Multitiered Dispute Resolution Clauses

What are they?

Multitiered dispute resolution clauses are contractual provisions which provide for the resolution of disputes by a series or waterfall of alternative dispute resolution techniques – for instance, negotiation, followed by mediation, and then arbitration.

While dispute resolution clauses (providing for arbitration or litigation) are commonplace in commercial contracts, and mediation clauses are becoming more common, multitiered dispute resolution clauses are, perhaps, less common outside construction contracts, but they are gaining some recognition.

Traditionally, "agreements to agree", or to negotiate in good faith, are unenforceable for legal uncertainty. However, attitudes began to shift several years ago when certain English, Singaporean and Australian cases recognised that a properly drafted clause could provide sufficient legal clarity and be an enforceable condition precedent to a referral to arbitration. Hong Kong has arguably lagged behind. See, for instance, the Court of Appeal's decision in Hyundai Engineering & Construction Co. Ltd v. Vigour Limited [2005] 3 HKLRD 723.

Recent development

In HZ Capital International Ltd v CVE Co. Ltd & Ors [2019] HKCFI 2705, the court considered a clause in an agreement that provided for "consultation" prior to arbitration. The issue arose in the context of the respondents' application to set aside an order granting the applicant permission to enforce an arbitration award as a judgment.

One of the grounds on which the respondents sought to set aside the order was that the tribunal did not have jurisdiction to hear the dispute because the relevant agreement contained a condition precedent providing for mandatory negotiation which apparently had not been satisfied.

After considering the case law of various common law jurisdictions, the court held that, although the negotiation (or consultation) provided for in the dispute resolution clause was not described as a condition precedent, it was drafted in sufficiently certain terms to be enforceable. It so happened, on the facts, that the court found that the respondents had unequivocally waived the right to insist on strict compliance with the provision relating to mandatory negotiation, or had agreed to vary the dispute resolution clause as to negate the negotiation provision. The respondents' application to set aside the order granting permission to enforce the arbitration award was dismissed*.

Some practical points

Parties that wish to incorporate legally effective multitiered dispute resolution clauses in their commercial contracts should aim for contractual certainty – which means identifying a sufficiently clear process, by reference to the objective criteria that the parties are required to satisfy, prior to the main form of dispute resolution provided for in the contract (see, David Joseph QC, "Jurisdiction and Arbitration Agreements and their Enforcement" (3rd ed) at para. 18.20 – referred to in the HZ Capital International case, at para. 38).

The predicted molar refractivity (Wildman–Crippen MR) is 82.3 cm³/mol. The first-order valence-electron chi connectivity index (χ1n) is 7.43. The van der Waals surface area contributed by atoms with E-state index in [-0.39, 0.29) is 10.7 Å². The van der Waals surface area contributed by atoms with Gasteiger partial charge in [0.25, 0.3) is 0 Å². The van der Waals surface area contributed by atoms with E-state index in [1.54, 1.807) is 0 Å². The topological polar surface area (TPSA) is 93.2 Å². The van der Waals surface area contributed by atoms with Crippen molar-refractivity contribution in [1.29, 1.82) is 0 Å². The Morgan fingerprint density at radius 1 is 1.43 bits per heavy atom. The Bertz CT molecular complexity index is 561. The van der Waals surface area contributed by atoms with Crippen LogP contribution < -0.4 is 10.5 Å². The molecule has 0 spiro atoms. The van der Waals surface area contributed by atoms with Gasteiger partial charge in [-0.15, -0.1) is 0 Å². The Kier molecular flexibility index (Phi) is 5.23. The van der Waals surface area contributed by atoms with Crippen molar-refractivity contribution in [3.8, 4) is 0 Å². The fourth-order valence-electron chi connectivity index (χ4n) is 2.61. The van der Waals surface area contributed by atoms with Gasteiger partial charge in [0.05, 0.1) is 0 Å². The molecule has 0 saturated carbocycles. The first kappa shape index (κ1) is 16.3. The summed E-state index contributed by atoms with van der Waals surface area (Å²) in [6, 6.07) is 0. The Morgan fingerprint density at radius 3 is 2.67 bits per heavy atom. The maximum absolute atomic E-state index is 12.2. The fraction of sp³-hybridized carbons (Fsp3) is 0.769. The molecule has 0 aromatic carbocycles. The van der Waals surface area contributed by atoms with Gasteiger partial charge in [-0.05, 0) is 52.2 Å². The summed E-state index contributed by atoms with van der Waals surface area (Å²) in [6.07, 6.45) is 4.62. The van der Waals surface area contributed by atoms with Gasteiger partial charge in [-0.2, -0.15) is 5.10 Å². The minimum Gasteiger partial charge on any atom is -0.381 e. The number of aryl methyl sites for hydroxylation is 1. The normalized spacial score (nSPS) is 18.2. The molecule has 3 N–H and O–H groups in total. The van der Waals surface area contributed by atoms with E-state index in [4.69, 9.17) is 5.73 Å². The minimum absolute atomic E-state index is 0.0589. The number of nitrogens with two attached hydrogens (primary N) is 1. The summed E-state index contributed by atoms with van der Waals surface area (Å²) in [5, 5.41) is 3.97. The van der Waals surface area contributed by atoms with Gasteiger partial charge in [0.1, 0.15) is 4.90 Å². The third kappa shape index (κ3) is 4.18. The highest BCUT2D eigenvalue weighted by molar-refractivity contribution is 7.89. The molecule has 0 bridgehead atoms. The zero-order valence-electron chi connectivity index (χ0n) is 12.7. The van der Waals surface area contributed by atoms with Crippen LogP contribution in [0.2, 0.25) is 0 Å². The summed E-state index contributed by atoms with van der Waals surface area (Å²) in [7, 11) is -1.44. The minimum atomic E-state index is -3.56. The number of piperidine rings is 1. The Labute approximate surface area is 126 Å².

Opinions tend to be divided on the use of multitiered dispute resolution clauses. To some, they provide more opportunity for negotiation which makes commercial and cultural sense – to others, such clauses provide obstacles to the enforcement of legitimate contractual rights and are unnecessary because parties can have without prejudice discussions whatever the contract says. A properly drafted multitiered dispute resolution clause is enforceable. Claimants which ignore them do so at their peril, even though it may give the other side an excuse to delay before embarking on the principal form of dispute resolution.

*Editorial Note: At the time of writing, a summons for leave to appeal against an interlocutory order is listed for hearing on 29 May 2020 (HCCT 48/2016).



Partner and Accredited Mediator, RPC

Focusing on commercial disputes, Charles Allen is a solicitor advocate supporting clients in domestic and cross-border litigation as well as in international arbitrations across numerous jurisdictions.

During the course of more than 20 years of practice in Asia, Charles has been involved in a wide range of disputes before the Hong Kong courts as well as in other jurisdictions around the region, including China, Singapore and India. 

Charles also specialises in domestic and international arbitration across a range of industries and has extensive experience under various rules including HKIAC, ICC, LCIA, UNCITRAL and LMAA. He has handled numerous institutional and ad hoc arbitrations as counsel, and has also sat as arbitrator.

Among others, Charles is on the arbitrator panels of the Hong Kong International Arbitration Centre and the Law Society of Hong Kong. He is a Fellow of the Chartered Institute of Arbitrators.

Charles is a versatile and "very sharp and tactical lawyer" who represents clients on a variety of commercial disputes. He acts for a range of clients, including individuals, private and listed companies, multinationals, conglomerates and financial institutions.

He is dual qualified in Hong Kong where he has higher rights of audience in civil matters.